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Written by Australian biologist Jeremy Griffith, 2011
Anyone who has searched the term ‘consciousness’ will have found it to be a subject cloaked with mystery and confusion. BUT there is a very good reason for this, and it is not because consciousness is an impenetrably complex subject—it is because it raises the unbearable issue of our seemingly-highly-imperfect, ‘good-and-evil’-afflicted, so-called HUMAN CONDITION!
MOST WONDERFULLY, however, this impasse has been completely resolved because biology is now finally able to provide the dreamed-of, reconciling, redeeming and thus psychologically rehabilitating, HUMAN RACE-TRANSFORMING explanation of the , which at last allows us to explain what consciousness actually is! (And it should be mentioned that this explanation of our species’ deeply psychologically troubled condition is not the psychosis-avoiding, trivialising, dishonest account of it that the biologist E.O. Wilson has put forward in his theory of Eusociality, but the psychosis-addressing-and-solving, real explanation of it.)
The truth is, the subject of consciousness brings our mind so quickly into contact with the unbearably depressing issue of the human condition that ‘consciousness’ has become synonymous with—indeed code for—the problem of the human condition. Indeed, in his book Complexity, the writer Roger Lewin actually described the great difficulty we have had of trying to ‘illuminate the phenomena of consciousness’ as ‘a tough challenge…perhaps the toughest of all’ (1993, p.153). To illustrate the nature and extent of the difficulty, Lewin relayed the philosopher René Descartes’ own disturbed reaction when he tried to ‘contemplate consciousness’: ‘So serious are the doubts into which I have been thrown…that I can neither put them out of my mind nor see any way of resolving them. It feels as if I have fallen unexpectedly into a deep whirlpool which tumbles me around so that I can neither stand on the bottom nor swim up to the top’ (p.154).
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PDF Version Yes, trying to think about consciousness meant trying to understand what—when we humans are the only fully conscious, reasoning, intelligent, extraordinarily clever, can-get-a-man-on-the-moon animal—is so intelligent and clever about being so competitive, selfish and aggressive in our behaviour; indeed, so ruthlessly competitive, selfish and brutal that has become all but unbearable and we have nearly destroyed our own planet?! No wonder, as it says in Genesis in the Bible, having ‘take[n]’ the ‘fruit…from the tree of knowledge’ (3:3, 2:17) that was ‘desirable for gaining wisdom’ (3:6)—that is, become fully conscious, thinking, knowledge-finding beings—we humans became so destructively behaved, so apparently lacking in ‘wisdom’, that we seemingly deserved to be condemned and ‘banished…from the Garden of Eden’ (3:23) as defiling, unworthy, beings! Instead of being wonderful, our conscious mind appeared to be THE great evil influence on Earth. Our conscious mind appeared to be to blame for all the devastation and human suffering in the world! That is how ‘serious are the doubts’ that thinking about consciousness produced within us. Yes, a fearful, all-our-moorings-taken-from-under-us, ‘deep whirlpool’ of terrible depression awaited us if we thought about consciousness.
So, unable—until now—to truthfully answer this deepest and darkest of all questions of our species’ consciousness-induced, psychologically-troubled, ‘good-and-evil’-afflicted, seemingly-imperfect, even ‘fallen’ or corrupted human condition, of are we humans fundamentally good or bad, we learnt to avoid the whole depressing subject of consciousness and the issue it raised of the human condition—so much so, in fact, that the human condition has been described as ‘the personal unspeakable’, and as ‘the black box inside of humans they can’t go near’. Indeed, the famous psychoanalyst Carl Jung was referring to the terrifying subject of the human condition when he wrote that ‘When it [our shadow] appears…it is quite within the bounds of possibility for a man to recognize the relative evil of his nature, but it is a rare and shattering experience for him to gaze into the face of absolute evil’ (Aion in The Collected Works of C.G. Jung, Vol. 9/2, p.10). Yes, the ‘face of absolute evil’ is the ‘shattering’ ‘serious…doubts’-producing possibility—if we allowed our minds to think about it—that we humans might indeed be a terrible mistake!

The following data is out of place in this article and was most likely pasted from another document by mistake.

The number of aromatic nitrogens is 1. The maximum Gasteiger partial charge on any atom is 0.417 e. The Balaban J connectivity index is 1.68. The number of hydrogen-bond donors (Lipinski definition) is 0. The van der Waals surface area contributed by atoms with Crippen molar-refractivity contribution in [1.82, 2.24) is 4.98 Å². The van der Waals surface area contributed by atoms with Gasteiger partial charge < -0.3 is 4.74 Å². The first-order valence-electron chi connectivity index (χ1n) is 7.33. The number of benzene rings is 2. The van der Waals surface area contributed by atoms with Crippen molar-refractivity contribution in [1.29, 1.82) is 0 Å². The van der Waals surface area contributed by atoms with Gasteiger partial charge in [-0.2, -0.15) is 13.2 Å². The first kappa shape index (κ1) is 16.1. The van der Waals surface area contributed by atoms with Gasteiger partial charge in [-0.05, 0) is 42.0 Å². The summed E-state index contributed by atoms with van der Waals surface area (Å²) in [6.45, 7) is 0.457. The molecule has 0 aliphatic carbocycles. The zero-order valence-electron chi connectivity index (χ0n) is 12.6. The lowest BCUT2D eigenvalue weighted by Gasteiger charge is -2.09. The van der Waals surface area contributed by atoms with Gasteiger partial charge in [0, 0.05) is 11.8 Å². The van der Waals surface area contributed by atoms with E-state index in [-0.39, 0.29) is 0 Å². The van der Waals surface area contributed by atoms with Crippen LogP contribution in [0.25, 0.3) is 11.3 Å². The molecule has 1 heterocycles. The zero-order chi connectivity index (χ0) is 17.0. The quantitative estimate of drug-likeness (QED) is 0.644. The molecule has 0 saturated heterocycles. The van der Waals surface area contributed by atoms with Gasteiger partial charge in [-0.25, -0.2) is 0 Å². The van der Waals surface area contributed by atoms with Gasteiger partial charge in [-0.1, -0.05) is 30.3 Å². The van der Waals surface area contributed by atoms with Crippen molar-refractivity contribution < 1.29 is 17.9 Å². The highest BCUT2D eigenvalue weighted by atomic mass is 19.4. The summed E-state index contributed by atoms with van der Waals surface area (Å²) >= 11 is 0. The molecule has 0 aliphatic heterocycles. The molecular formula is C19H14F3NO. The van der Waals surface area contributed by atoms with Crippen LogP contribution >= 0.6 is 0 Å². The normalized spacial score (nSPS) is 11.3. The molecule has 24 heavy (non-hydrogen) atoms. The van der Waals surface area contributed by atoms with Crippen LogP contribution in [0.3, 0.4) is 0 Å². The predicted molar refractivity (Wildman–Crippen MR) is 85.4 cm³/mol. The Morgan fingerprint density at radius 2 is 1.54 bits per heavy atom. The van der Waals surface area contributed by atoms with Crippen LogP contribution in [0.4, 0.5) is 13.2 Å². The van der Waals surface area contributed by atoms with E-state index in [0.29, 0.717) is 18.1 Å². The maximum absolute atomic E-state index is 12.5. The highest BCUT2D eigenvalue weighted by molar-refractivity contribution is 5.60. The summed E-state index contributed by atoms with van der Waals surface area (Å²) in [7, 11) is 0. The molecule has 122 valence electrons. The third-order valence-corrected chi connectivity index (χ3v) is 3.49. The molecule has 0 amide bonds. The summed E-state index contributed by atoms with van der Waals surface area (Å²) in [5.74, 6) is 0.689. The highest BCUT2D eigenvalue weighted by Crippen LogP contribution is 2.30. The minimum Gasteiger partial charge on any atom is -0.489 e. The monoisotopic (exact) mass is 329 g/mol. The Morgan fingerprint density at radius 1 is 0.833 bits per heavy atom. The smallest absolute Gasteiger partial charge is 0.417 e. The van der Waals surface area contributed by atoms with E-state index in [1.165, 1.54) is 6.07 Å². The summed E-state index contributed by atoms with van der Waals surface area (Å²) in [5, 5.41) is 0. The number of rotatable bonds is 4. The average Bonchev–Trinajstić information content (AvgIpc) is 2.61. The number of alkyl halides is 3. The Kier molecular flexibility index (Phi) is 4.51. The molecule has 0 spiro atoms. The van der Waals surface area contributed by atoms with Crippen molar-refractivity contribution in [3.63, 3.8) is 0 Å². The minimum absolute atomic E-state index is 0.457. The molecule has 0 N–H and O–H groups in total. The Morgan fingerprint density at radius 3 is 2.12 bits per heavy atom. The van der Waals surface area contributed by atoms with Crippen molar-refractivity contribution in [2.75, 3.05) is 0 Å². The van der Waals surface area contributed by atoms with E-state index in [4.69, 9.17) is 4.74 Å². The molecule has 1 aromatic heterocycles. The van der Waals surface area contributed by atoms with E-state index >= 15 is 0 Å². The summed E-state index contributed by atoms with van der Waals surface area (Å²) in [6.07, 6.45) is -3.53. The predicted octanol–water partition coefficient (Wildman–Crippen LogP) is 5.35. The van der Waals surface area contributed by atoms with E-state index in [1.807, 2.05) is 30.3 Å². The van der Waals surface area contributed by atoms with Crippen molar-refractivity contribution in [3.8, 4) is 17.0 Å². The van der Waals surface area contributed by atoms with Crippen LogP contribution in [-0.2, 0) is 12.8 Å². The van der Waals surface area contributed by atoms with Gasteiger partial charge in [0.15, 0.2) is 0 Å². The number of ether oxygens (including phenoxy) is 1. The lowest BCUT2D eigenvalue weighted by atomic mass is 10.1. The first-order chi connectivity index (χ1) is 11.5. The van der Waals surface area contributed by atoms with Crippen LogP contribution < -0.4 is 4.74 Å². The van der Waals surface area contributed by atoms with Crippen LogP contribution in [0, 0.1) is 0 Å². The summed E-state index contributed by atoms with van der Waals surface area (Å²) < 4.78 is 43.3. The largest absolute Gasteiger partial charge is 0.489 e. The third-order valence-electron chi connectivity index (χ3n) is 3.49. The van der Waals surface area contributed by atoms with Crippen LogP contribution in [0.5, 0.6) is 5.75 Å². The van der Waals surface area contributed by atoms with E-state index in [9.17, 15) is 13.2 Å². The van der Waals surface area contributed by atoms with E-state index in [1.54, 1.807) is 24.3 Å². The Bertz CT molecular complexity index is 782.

What has happened to end this terrible siege, where any subject (like consciousness) that brought the unbearable issue of the human condition into focus has been a no-go zone, is that the reconciling, exonerating and thus psychologically healing, truthful biological explanation of the human condition has finally been found—allowing us to safely present the (as it turns out) simple explanation of consciousness.
Yes, Carl Jung was forever saying that ‘wholeness for humans depends on the ability to own their own shadow’ because he recognised that only finding understanding of our dark side could end our underlying insecurity about our fundamental goodness and worth as humans and, in so doing, make us ‘whole’. So what is this breakthrough, liberating, reconciling and thus psychologically healing, makes-us-‘whole’, truthful biological explanation of the human condition? Why are humans competitive, selfish and aggressive when the ideals of life are clearly to be cooperative, selfless and loving?
Certainly, we have invented excuses to justify our species’ seemingly-imperfect competitive, selfish and aggressive behaviour, the main one being that we have savage animal instincts that make us fight and compete for food, shelter, territory and a mate. Of course, this ‘explanation’, which has been put forward in the biological theories of Page 98 of